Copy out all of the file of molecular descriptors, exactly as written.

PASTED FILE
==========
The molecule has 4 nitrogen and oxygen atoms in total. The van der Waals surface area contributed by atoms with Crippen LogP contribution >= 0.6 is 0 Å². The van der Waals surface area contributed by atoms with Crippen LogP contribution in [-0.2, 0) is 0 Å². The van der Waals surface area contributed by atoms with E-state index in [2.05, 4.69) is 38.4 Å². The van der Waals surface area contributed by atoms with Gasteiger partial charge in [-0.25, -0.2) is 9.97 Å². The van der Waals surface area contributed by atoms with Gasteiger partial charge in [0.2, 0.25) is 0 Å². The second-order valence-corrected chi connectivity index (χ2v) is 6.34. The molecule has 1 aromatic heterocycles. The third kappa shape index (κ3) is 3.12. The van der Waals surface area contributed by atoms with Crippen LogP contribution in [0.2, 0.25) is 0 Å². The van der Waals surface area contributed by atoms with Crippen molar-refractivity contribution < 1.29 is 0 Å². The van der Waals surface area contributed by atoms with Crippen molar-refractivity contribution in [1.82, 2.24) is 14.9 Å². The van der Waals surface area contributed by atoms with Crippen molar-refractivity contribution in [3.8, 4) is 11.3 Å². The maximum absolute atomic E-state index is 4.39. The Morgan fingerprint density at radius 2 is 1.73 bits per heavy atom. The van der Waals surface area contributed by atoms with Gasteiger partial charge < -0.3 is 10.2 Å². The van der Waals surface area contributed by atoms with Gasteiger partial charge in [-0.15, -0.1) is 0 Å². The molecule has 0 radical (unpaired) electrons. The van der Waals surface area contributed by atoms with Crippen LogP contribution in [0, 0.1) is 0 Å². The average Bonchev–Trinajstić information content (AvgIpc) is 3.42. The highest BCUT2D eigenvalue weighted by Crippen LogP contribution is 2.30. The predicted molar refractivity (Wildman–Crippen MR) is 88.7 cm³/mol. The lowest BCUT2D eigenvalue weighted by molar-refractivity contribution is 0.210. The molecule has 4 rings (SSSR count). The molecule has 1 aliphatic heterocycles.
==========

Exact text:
The molecule has 4 nitrogen and oxygen atoms in total. The van der Waals surface area contributed by atoms with Crippen LogP contribution >= 0.6 is 0 Å². The van der Waals surface area contributed by atoms with Crippen LogP contribution in [-0.2, 0) is 0 Å². The van der Waals surface area contributed by atoms with E-state index in [2.05, 4.69) is 38.4 Å². The van der Waals surface area contributed by atoms with Gasteiger partial charge in [-0.25, -0.2) is 9.97 Å². The van der Waals surface area contributed by atoms with Gasteiger partial charge in [0.2, 0.25) is 0 Å². The second-order valence-corrected chi connectivity index (χ2v) is 6.34. The molecule has 1 aromatic heterocycles. The third kappa shape index (κ3) is 3.12. The van der Waals surface area contributed by atoms with Crippen LogP contribution in [0.2, 0.25) is 0 Å². The van der Waals surface area contributed by atoms with Crippen molar-refractivity contribution < 1.29 is 0 Å². The van der Waals surface area contributed by atoms with Crippen molar-refractivity contribution in [1.82, 2.24) is 14.9 Å². The van der Waals surface area contributed by atoms with Crippen molar-refractivity contribution in [3.8, 4) is 11.3 Å². The maximum absolute atomic E-state index is 4.39. The Morgan fingerprint density at radius 2 is 1.73 bits per heavy atom. The van der Waals surface area contributed by atoms with Gasteiger partial charge < -0.3 is 10.2 Å². The van der Waals surface area contributed by atoms with Gasteiger partial charge in [-0.15, -0.1) is 0 Å². The molecule has 0 radical (unpaired) electrons. The van der Waals surface area contributed by atoms with Crippen LogP contribution in [0, 0.1) is 0 Å². The average Bonchev–Trinajstić information content (AvgIpc) is 3.42. The highest BCUT2D eigenvalue weighted by Crippen LogP contribution is 2.30. The predicted molar refractivity (Wildman–Crippen MR) is 88.7 cm³/mol. The lowest BCUT2D eigenvalue weighted by molar-refractivity contribution is 0.210. The molecule has 4 rings (SSSR count). The molecule has 1 aliphatic heterocycles.